Updated 04/01/14 – 2:08 p.m.
CHICAGO (CBS) — Mayor Rahm Emanuel has proposed raising property taxes by $250 million over five years as part of a pension reform plan that also would require city workers to pay more toward their pensions.
The plan would only start digging the city out of its massive pension debt, and would not address pension shortfalls for police, firefighter, and teacher pensions. It also would not affect a looming $600 million increase in police and fire payments due next year.
That means more tax hikes or service cuts could be needed to address those debts.
The mayor already has asked lawmakers to delay the increased payment for police and fire pensions until 2022, while the city seeks major changes to its pension systems.
According to published reports, the mayor’s plan would raise the city’s property tax levy by $50 million a year for five years, starting in 2016. For the owner of a $250,000 home, who has a current property tax bill of $4,000 a year, taxes would go up $58 a year – or $290 over the five-year term of the tax hike.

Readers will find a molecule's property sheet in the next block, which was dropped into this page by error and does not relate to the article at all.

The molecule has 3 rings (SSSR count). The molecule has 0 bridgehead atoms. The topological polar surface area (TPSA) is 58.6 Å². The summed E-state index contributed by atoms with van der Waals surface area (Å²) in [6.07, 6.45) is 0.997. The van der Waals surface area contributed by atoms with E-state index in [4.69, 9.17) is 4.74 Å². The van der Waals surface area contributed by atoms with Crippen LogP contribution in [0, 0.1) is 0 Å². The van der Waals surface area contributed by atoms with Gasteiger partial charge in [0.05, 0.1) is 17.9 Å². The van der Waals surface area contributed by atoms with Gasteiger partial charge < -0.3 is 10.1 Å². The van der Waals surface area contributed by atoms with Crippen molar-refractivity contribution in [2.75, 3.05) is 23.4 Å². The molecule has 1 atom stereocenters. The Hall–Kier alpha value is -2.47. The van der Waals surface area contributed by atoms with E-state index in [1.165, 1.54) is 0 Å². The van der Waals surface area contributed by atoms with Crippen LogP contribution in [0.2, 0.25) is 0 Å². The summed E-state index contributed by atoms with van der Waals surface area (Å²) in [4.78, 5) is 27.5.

Retired workers’ annual pension contributions would rise half a percent a year starting next year. The current pension contribution of 8.5 percent of a worker’s salary would grow to 11 percent by 2019. For employees who make $60,000 a year, they would be paying $1,500 more a year toward their pension by 2019.
Workers would also see changes to cost-of-living increases in their pensions. Instead of annual 3 percent compounded bumps in pension benefits, retirees would get annual increases of 3 percent on their original benefit when they retired, or 50 percent of the consumer price index, whichever is lower.
They also would have to wait two years, rather than one, for those pension bumps to start after retiring.